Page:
2.Our job as judges is to make sure the bits are legal not decide whether the horse is being riden in the correct bit or tack for that horse.
    3.BOTH!, especially in an English class. I would rather see a horse in a grazer or correction bit than the highest allowed cathedral. But one must show the horse to its best ability and if this takes the severe bit and it is the best horse, best mover, who is following the rules, it will be my winner.
  • Question 6: In WP, what is penalized more: Lifting the hand and driving to correct movement (say if the horse got lazy), or allowing the sloppy movement in order not to show any hand/leg movement from the rider? i.e., My horse is loping sloppy and needs to be checked, do I lift and drive, or to I leave it until I'm where I'm not seen and then correct it so the judges do not see my correction?
    1.I personally would rather see the horse lope its best, your are going to get penalized either way, so you might as well start teaching your horse to stay loping for the entire class and not let him think he can get flat in front of the judge.
    2.Sloppy movement, moving too slowly, not engaged would be the bottom of the class just above a blatant disobedience, missed lead, bolt, spook, kick-out etc. To answer your question, if you felt as if your horse was not engaged behind, I would push some buttons and get the horse to move up under itself. Remember, the judge is not ONLY looking at you. Be aware of your surroundings, realize where the judge is watching and present your horse to the judge to your best advantage.
    3.I'll give you more credit for trying to do a quiet, simple fix if needed than to let your horse get worse and worse as the class progresses. Obviously, if you can get it done while i'm not looking it would be the best scenerio, but it is not always the case. Your placing would be depedent on the outcome of the rest of your classes rides.
    4.If the lifting and driving is something more then subtle then wait until you are not seen. If it is subtle then do it as needed to make the horse look it's best. In tough competion a slight fix is less penalized then a poor moving horse.
  • Question 7: My horse (all top WP breeding) naturally carries a low headset and I worry I'll be penalized for it... do you take into account the horse's natural head carriage and way of going or just the rule about so many strides with the poll below the withers? (Note: There was also an article referenced in the April AQHA Journal page 72 & 73 where some felt correct a topline was not being rewarded.)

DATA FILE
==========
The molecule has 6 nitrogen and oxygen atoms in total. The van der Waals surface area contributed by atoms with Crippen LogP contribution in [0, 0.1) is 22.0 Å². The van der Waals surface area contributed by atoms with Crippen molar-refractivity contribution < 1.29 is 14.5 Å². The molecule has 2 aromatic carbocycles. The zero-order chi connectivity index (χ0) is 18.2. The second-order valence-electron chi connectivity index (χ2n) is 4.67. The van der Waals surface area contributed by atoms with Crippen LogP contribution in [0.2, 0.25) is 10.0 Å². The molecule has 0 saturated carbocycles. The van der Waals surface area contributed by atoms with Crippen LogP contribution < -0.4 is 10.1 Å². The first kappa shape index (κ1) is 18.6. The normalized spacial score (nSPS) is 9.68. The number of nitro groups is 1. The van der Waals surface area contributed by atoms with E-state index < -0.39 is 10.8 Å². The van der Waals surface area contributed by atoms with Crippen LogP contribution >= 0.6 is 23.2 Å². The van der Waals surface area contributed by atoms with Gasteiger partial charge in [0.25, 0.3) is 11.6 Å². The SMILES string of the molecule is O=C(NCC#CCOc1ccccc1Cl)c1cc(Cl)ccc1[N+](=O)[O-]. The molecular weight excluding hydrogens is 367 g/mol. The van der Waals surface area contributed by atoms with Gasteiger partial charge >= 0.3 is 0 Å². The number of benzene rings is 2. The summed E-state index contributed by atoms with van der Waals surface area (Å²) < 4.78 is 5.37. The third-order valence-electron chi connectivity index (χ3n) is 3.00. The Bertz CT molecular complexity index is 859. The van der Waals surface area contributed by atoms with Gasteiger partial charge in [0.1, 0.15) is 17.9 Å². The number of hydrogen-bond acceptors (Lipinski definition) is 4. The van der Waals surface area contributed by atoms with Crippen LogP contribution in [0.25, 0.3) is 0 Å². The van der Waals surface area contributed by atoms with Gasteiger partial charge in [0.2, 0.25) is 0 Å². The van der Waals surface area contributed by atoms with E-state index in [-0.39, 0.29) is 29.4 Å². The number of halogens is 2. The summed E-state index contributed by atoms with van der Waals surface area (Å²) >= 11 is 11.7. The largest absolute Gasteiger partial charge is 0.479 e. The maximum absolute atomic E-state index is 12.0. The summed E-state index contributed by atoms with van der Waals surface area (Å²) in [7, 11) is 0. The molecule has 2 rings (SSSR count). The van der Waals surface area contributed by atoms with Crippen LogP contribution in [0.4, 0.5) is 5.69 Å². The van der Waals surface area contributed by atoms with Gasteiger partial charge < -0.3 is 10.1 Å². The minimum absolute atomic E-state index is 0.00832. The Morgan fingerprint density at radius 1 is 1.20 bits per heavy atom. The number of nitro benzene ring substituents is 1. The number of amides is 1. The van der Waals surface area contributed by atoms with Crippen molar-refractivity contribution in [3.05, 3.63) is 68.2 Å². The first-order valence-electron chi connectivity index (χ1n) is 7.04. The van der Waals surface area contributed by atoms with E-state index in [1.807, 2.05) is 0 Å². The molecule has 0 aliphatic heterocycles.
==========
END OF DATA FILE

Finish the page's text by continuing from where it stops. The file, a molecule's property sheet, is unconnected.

1.We must all try to follow the rules as written. I know in our program we take topline very serious. We work very hard in not allowing the horses to learn to carry their heads to low and even develope a que on our finished horse to correct topline errors. My therory is do not give the judge an easy out by exhibiting your horse with a rule violation.
    2.I must take into account the horses natural head carriage. I cannot stand a horse who is intimidated and behind the bridle. This horse would most likely not be free-flowing. I think all horsemen can decipher if the horse is naturally carrying its head low or if it was intimidated to put it there.
  • Question 8: If you are placing two horses that are both relaxed and keeping a consistent pace, but one has a natural shorter stride than the other, which one gets the higher placing? Both are doing the best they can. How do you pick? Is it just personal preference?
    1.When all parts of performance are equal and it just comes down to style of movement it is just personal preference at this point. I reward the horse with the most unity in their stride regardless of the length. If unity is equal I prefer the horse with the deeper hock.
    2.The winner on my card would the horse that moved the best in relationship to its conformation. Personal preference would be the horse with the Natural Stride even if it is a tad longer. I do not place the horse that I refer to as 'Chippity-Choppy'.
    The better mover wins, whichever horse that may be in my opinion.

Honeysuga 02-08-2010 04:37 AM

  • Question 9: With the emphasis in the past couple of years towards forward motion, is it viewed as a negative if your horse comes off the rail to pass slower horses, but is loping naturally and free flowing? How important is rail position and is controlled passing penalized?
    1.Controlled passing has become something I almost expect to see in a class. Passing helps to keep the natural flow of the horse. When a rider tries to stay behind a slower moving horse their horse's movement suffers. You need to know at what pace your horse looks it best and show at that pace. If this allows you to stay on the rail, great. If it does not, pass as needed and try to resume a postion on the rail.